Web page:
Determined disabled woman from Lowestoft accelerating towards goal of passing driving test

Lisa Borrett in the driver's seat of her car Billy, with personal trainer Paul Brice. Picture: David

Lisa Borrett in the driver's seat of her car Billy, with personal trainer Paul Brice. Picture: David Hannant - Credit: Archant

A woman who has vehemently refused to let her cerebral palsy hold her back is well on her way to achieving her next goal of getting behind the wheel and passing her driving test.

Since the age of nine, 36-year-old Lisa Borrett has been a wheelchair user, however, with the help of her personal trainer Paul Brice and a motto of 'mind over matter', two years ago she took her first steps in more than two decades.

However now, she is moving onto her next ambition - she is preparing to trade her chair for a different set of wheels, as she looks to conquer her next goal of being able to drive.

She already has the vehicle - a smart customised Volkswagen Caddy which she has named Billy - and has begun working towards passing her test.

Ms Borrett, of Lowestoft, said: 'My belief has always been if you want to do something, if you set your mind to it, you can do it. This is something I have always wanted to do.'

Ms Borrett's life turned around 13 years ago, when she met Mr Brice, a company director of BWell Gym in Great Yarmouth. As well as working as her personal trainer, he has become a close friend and constant source of support.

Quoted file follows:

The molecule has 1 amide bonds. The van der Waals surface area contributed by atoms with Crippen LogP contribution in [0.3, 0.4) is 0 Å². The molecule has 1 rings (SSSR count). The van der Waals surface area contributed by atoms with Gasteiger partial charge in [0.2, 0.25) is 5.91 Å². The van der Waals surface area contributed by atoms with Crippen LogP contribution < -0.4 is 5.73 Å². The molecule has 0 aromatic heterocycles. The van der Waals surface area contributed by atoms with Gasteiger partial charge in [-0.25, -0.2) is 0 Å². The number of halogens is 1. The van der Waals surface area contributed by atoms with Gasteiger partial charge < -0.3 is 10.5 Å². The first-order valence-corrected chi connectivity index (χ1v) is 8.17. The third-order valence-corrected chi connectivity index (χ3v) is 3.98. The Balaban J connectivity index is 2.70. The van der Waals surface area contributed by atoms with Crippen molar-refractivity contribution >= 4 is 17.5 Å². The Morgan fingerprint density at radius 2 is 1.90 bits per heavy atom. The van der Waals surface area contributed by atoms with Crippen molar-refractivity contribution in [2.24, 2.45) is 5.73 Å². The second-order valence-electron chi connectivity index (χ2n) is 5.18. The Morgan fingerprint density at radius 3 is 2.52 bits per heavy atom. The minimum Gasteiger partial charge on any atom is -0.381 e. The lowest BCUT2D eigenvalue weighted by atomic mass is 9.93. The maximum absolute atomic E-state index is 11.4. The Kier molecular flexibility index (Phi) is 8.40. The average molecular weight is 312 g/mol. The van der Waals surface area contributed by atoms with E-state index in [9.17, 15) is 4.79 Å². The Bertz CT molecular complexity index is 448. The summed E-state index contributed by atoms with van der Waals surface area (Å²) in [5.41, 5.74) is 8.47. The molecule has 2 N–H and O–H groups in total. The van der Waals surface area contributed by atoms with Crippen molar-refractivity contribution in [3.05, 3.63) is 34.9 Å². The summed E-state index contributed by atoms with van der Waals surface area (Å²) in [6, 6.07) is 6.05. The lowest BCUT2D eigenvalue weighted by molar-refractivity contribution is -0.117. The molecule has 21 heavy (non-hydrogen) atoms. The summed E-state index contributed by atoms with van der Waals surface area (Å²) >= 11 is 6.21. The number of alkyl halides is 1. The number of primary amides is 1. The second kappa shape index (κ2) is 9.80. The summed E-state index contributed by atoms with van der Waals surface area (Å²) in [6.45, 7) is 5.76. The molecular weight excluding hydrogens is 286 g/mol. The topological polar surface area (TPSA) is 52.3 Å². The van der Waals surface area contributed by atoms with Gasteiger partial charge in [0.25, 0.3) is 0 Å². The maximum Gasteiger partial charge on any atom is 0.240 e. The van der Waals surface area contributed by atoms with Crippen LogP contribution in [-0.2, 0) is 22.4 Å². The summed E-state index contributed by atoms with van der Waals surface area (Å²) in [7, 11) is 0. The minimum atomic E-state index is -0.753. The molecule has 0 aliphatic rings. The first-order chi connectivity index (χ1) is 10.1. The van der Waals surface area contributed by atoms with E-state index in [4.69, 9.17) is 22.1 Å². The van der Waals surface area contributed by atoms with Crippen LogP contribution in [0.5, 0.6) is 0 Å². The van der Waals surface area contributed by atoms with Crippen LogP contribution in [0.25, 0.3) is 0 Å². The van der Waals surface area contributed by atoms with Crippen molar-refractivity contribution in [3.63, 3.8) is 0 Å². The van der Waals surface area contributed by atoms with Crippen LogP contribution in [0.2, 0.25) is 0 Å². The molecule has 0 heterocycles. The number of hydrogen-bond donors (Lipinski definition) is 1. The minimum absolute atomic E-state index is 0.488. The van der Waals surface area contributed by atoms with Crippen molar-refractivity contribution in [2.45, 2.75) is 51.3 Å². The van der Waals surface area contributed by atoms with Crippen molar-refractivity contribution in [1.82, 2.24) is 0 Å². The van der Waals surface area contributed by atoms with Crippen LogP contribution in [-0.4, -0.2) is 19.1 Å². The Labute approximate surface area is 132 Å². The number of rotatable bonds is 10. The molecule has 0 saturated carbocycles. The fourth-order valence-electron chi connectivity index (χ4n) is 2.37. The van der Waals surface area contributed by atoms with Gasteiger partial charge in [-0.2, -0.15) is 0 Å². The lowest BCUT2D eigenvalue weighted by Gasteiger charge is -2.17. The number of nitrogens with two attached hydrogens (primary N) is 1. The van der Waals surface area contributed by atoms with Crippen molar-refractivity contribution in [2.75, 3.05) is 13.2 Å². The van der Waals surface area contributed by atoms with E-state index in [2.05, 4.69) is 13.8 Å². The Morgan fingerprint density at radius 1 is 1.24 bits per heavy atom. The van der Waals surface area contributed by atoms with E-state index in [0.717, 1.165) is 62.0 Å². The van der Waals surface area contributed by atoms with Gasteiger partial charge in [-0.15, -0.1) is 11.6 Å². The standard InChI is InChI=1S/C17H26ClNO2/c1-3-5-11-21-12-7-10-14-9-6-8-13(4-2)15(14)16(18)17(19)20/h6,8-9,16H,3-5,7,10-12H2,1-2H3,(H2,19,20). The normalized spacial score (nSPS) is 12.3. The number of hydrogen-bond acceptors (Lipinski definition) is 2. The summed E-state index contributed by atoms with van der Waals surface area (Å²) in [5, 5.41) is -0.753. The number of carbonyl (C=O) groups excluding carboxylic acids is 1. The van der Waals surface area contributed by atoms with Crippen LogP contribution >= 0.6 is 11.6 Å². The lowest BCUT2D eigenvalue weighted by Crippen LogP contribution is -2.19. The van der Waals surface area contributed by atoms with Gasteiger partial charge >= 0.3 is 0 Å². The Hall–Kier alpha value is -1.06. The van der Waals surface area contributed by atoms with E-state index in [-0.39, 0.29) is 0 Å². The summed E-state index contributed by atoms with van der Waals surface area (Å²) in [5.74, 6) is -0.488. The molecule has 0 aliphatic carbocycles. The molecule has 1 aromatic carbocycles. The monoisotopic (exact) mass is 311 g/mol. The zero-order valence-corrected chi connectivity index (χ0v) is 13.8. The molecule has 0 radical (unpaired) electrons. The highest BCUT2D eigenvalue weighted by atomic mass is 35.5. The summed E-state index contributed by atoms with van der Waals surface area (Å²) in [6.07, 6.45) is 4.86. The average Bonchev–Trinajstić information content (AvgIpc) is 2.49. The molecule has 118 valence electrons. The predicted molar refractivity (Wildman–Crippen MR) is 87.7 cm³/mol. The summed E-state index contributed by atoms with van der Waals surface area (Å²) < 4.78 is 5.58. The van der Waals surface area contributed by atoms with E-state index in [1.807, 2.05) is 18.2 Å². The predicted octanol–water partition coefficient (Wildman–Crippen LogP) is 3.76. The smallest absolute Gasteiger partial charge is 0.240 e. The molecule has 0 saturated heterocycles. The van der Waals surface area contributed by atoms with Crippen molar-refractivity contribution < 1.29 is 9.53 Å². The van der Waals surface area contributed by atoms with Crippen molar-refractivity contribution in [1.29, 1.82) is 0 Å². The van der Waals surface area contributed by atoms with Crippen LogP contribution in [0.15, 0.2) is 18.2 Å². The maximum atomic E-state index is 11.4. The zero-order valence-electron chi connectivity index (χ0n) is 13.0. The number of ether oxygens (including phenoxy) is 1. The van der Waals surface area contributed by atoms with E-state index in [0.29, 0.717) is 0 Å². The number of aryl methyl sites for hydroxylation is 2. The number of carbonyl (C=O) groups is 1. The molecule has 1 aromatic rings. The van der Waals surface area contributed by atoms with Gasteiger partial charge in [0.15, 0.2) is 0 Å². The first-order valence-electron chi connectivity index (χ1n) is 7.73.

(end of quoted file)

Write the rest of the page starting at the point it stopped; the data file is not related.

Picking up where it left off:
'My whole life, people have told me I can't do things, however Paul hasn't,' Ms Borrett said. 'He has taught me that I can achieve anything I put my mind to if I have the right attitude, which what I now believe.

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'When we met, together we set a list of 10 goals for myself - once I pass my test I will have done every one.'

She has already completed the first part of her goal - she has passed her theory test at the fourth attempt, having been told about assistance on offer.

'Every time I took the test, the people at the centre could see I knew the answers, but had difficulty using the equipment,' she added. 'With the assistance I was given extra time and help operating the mouse and passed straight away.'

Her success has also meant Mr Brice may have to face a challenge of his own - facing up to his fear of heights by joining her on a sky dive.

He said: 'I always said to her that if she ever gets driving, I will jump out of an aeroplane, and I'm terrified of heights. She's well on her way to achieving that, so I might have to do this. Watch this space.'

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